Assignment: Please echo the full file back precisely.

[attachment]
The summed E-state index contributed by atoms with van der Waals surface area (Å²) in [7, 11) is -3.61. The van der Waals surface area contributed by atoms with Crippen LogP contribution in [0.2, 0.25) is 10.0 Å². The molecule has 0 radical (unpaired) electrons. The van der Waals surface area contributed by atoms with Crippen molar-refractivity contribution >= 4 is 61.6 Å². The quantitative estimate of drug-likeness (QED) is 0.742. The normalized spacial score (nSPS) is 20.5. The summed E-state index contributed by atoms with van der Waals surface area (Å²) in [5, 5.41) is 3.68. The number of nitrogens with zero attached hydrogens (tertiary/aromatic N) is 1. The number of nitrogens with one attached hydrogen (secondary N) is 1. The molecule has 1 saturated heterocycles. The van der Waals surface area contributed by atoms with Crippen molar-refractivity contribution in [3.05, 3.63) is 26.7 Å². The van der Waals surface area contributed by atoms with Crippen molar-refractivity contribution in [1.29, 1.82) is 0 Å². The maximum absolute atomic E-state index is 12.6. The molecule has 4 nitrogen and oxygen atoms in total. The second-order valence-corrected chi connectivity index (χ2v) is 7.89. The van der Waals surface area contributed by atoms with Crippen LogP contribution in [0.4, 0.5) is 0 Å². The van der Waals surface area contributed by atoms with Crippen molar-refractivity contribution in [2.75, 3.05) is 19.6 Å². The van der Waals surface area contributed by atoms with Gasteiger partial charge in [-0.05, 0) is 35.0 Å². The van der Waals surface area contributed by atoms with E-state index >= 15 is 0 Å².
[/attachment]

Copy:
The summed E-state index contributed by atoms with van der Waals surface area (Å²) in [7, 11) is -3.61. The van der Waals surface area contributed by atoms with Crippen LogP contribution in [0.2, 0.25) is 10.0 Å². The molecule has 0 radical (unpaired) electrons. The van der Waals surface area contributed by atoms with Crippen molar-refractivity contribution >= 4 is 61.6 Å². The quantitative estimate of drug-likeness (QED) is 0.742. The normalized spacial score (nSPS) is 20.5. The summed E-state index contributed by atoms with van der Waals surface area (Å²) in [5, 5.41) is 3.68. The number of nitrogens with zero attached hydrogens (tertiary/aromatic N) is 1. The number of nitrogens with one attached hydrogen (secondary N) is 1. The molecule has 1 saturated heterocycles. The van der Waals surface area contributed by atoms with Crippen molar-refractivity contribution in [3.05, 3.63) is 26.7 Å². The van der Waals surface area contributed by atoms with Crippen molar-refractivity contribution in [1.29, 1.82) is 0 Å². The maximum absolute atomic E-state index is 12.6. The molecule has 4 nitrogen and oxygen atoms in total. The second-order valence-corrected chi connectivity index (χ2v) is 7.89. The van der Waals surface area contributed by atoms with Crippen LogP contribution in [0.4, 0.5) is 0 Å². The van der Waals surface area contributed by atoms with Crippen molar-refractivity contribution in [2.75, 3.05) is 19.6 Å². The van der Waals surface area contributed by atoms with Gasteiger partial charge in [-0.05, 0) is 35.0 Å². The van der Waals surface area contributed by atoms with E-state index >= 15 is 0 Å².